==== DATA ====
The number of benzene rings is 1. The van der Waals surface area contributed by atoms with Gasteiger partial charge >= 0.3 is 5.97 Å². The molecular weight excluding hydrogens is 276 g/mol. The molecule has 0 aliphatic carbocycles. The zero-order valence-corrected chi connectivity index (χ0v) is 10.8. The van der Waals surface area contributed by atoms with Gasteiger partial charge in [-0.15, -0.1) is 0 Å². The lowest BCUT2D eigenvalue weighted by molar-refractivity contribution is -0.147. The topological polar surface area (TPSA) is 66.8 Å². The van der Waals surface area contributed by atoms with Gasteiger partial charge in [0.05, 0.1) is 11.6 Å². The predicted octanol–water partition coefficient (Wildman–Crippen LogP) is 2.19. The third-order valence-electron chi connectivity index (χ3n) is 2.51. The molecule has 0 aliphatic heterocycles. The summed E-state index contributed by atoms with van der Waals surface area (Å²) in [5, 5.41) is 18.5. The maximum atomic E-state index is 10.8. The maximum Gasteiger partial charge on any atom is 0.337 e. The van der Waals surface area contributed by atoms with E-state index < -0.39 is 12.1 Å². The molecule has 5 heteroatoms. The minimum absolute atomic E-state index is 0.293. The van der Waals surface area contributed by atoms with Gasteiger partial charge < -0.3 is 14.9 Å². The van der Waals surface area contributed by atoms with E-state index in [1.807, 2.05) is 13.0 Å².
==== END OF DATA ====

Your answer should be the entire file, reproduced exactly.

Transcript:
The number of benzene rings is 1. The van der Waals surface area contributed by atoms with Gasteiger partial charge >= 0.3 is 5.97 Å². The molecular weight excluding hydrogens is 276 g/mol. The molecule has 0 aliphatic carbocycles. The zero-order valence-corrected chi connectivity index (χ0v) is 10.8. The van der Waals surface area contributed by atoms with Gasteiger partial charge in [-0.15, -0.1) is 0 Å². The lowest BCUT2D eigenvalue weighted by molar-refractivity contribution is -0.147. The topological polar surface area (TPSA) is 66.8 Å². The van der Waals surface area contributed by atoms with Gasteiger partial charge in [0.05, 0.1) is 11.6 Å². The predicted octanol–water partition coefficient (Wildman–Crippen LogP) is 2.19. The third-order valence-electron chi connectivity index (χ3n) is 2.51. The molecule has 0 aliphatic heterocycles. The summed E-state index contributed by atoms with van der Waals surface area (Å²) in [5, 5.41) is 18.5. The maximum atomic E-state index is 10.8. The maximum Gasteiger partial charge on any atom is 0.337 e. The van der Waals surface area contributed by atoms with E-state index < -0.39 is 12.1 Å². The molecule has 5 heteroatoms. The minimum absolute atomic E-state index is 0.293. The van der Waals surface area contributed by atoms with Gasteiger partial charge < -0.3 is 14.9 Å². The van der Waals surface area contributed by atoms with E-state index in [1.807, 2.05) is 13.0 Å².